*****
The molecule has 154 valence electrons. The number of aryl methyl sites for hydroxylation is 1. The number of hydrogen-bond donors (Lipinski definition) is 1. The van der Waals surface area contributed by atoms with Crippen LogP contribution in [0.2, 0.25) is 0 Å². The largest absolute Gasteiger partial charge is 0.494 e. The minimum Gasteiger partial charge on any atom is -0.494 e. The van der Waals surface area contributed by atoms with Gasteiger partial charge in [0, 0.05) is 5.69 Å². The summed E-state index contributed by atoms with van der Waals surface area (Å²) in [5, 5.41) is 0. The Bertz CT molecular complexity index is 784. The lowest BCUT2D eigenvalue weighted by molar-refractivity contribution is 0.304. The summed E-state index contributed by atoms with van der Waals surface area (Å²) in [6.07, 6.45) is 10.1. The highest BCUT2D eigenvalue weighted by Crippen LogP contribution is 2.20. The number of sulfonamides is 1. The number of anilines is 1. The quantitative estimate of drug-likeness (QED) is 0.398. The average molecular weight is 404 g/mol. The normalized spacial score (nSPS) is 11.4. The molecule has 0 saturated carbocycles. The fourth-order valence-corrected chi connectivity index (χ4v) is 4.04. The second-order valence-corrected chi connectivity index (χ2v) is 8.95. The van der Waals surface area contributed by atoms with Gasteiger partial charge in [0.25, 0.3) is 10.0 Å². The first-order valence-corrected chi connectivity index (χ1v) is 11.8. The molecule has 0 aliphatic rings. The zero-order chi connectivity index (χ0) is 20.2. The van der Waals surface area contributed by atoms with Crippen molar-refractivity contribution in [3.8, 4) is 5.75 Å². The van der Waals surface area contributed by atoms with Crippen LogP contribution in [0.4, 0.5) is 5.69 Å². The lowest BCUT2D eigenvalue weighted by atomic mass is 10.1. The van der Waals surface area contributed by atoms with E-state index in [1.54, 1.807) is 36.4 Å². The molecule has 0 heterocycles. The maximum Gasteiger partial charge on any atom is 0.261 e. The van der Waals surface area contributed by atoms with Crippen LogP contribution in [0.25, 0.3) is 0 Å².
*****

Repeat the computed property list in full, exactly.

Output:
The molecule has 154 valence electrons. The number of aryl methyl sites for hydroxylation is 1. The number of hydrogen-bond donors (Lipinski definition) is 1. The van der Waals surface area contributed by atoms with Crippen LogP contribution in [0.2, 0.25) is 0 Å². The largest absolute Gasteiger partial charge is 0.494 e. The minimum Gasteiger partial charge on any atom is -0.494 e. The van der Waals surface area contributed by atoms with Gasteiger partial charge in [0, 0.05) is 5.69 Å². The summed E-state index contributed by atoms with van der Waals surface area (Å²) in [5, 5.41) is 0. The Bertz CT molecular complexity index is 784. The lowest BCUT2D eigenvalue weighted by molar-refractivity contribution is 0.304. The summed E-state index contributed by atoms with van der Waals surface area (Å²) in [6.07, 6.45) is 10.1. The highest BCUT2D eigenvalue weighted by Crippen LogP contribution is 2.20. The number of sulfonamides is 1. The number of anilines is 1. The quantitative estimate of drug-likeness (QED) is 0.398. The average molecular weight is 404 g/mol. The normalized spacial score (nSPS) is 11.4. The molecule has 0 saturated carbocycles. The fourth-order valence-corrected chi connectivity index (χ4v) is 4.04. The second-order valence-corrected chi connectivity index (χ2v) is 8.95. The van der Waals surface area contributed by atoms with Gasteiger partial charge in [0.25, 0.3) is 10.0 Å². The first-order valence-corrected chi connectivity index (χ1v) is 11.8. The molecule has 0 aliphatic rings. The zero-order chi connectivity index (χ0) is 20.2. The van der Waals surface area contributed by atoms with Crippen molar-refractivity contribution in [3.8, 4) is 5.75 Å². The van der Waals surface area contributed by atoms with Crippen LogP contribution in [0.4, 0.5) is 5.69 Å². The lowest BCUT2D eigenvalue weighted by atomic mass is 10.1. The van der Waals surface area contributed by atoms with E-state index in [1.54, 1.807) is 36.4 Å². The molecule has 0 heterocycles. The maximum Gasteiger partial charge on any atom is 0.261 e. The van der Waals surface area contributed by atoms with Crippen LogP contribution in [0.25, 0.3) is 0 Å².